Let me try to make some concluding remarks now.

I’ve said often that Trump’s promiscuity is easily the most regrettable thing about him for me, and it’s something for which he should be deeply ashamed. But as the old saying goes, I’m voting for a president, not a pastor. And despite how much scorn has been heaped up against that sentiment during this election cycle, it remains a perfectly valid consideration. Your auto-mechanic can do a fine job fixing your car regardless of what his personal morality looks like.

I anticipate that here someone might respond by saying that the president’s job is much different than the auto-mechanic’s. It’s the kind of job where character really matters. I think that’s a fair point, and very true to an extent. But let’s chase that thought further.

What kind of character matters? Would never-Trump evangelicals be willing to vote for a candidate who was not a Christian? I assume that most of them would say yes. But what does a candidate’s unbelief say about his character? Well, he presumably is someone who thinks he has no need for Jesus, so he’s self-righteous and prideful to some degree. That’s a character flaw. But is it the kind of character flaw that matters? If not, then what kind of character flaw does matter?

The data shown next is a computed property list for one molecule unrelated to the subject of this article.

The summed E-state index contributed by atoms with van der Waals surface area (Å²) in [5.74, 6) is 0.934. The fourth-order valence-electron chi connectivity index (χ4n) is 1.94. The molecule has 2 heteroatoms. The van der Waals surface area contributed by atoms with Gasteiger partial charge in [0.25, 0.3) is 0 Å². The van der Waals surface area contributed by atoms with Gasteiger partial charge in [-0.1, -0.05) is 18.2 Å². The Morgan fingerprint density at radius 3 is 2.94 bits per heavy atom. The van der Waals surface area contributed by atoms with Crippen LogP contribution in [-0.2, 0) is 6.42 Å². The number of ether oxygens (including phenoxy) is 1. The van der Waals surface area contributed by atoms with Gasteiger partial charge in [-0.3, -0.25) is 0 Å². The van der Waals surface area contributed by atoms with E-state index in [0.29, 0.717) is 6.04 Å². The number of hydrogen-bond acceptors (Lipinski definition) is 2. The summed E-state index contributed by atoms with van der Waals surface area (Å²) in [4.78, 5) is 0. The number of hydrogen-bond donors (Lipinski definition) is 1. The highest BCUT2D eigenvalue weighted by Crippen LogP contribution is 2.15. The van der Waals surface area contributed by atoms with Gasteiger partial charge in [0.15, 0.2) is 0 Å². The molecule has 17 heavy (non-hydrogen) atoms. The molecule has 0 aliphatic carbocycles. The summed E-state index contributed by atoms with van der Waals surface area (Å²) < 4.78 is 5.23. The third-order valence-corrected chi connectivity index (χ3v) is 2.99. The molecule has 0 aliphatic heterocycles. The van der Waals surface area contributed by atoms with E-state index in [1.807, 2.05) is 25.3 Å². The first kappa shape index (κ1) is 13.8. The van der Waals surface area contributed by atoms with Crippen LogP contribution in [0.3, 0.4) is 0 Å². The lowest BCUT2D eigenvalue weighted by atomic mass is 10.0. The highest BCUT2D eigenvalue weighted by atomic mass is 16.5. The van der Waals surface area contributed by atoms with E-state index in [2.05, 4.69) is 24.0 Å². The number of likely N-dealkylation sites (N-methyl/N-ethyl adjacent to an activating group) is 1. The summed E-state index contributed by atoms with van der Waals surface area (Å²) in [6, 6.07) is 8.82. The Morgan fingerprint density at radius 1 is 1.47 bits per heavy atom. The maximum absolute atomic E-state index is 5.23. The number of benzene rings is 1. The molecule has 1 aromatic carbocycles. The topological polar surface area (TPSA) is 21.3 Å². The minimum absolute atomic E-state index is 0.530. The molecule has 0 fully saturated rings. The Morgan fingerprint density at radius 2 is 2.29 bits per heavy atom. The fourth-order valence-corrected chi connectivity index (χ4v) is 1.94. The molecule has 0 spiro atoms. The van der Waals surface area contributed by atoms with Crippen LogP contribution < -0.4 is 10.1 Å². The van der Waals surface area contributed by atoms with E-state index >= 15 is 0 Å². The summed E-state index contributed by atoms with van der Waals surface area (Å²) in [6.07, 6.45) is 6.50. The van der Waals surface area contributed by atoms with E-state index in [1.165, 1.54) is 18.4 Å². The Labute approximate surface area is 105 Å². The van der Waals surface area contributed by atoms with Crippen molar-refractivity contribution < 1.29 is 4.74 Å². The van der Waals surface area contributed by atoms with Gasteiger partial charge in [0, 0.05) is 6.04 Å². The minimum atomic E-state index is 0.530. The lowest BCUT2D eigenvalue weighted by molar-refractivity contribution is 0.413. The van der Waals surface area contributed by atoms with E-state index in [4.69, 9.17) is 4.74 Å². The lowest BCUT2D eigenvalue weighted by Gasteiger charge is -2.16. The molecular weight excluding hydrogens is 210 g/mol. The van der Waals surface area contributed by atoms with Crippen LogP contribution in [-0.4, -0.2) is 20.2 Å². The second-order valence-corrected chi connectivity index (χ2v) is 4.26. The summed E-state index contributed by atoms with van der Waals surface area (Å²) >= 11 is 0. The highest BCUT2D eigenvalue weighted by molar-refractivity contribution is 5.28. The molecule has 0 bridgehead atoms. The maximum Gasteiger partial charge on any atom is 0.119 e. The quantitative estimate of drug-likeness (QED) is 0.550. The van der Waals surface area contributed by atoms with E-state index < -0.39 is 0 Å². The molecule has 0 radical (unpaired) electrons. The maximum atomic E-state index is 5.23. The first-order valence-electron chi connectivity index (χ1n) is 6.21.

To bring it right down to the point: Which one of Trump’s character flaws will render him incapable of putting policies into place that are going to be good for the country as a whole? How will sexual immorality, for instance, keep him from being able to defund Planned Parenthood, or reform immigration, or fix the economy, or keep the nation secure? Do that math for everyone, and show your work.

But now let’s see if there are anywhere near as many steps in the math when it comes to Hillary and her flaws. Wilson described Hillary as “national security-compromising.” So how will Hillary’s tendency to compromise national security keep her from being able to maintain national security? You see how the question sounds silly, because it basically answers itself? You see how there’s a direction correlation between Hillary’s flaw and her role as president?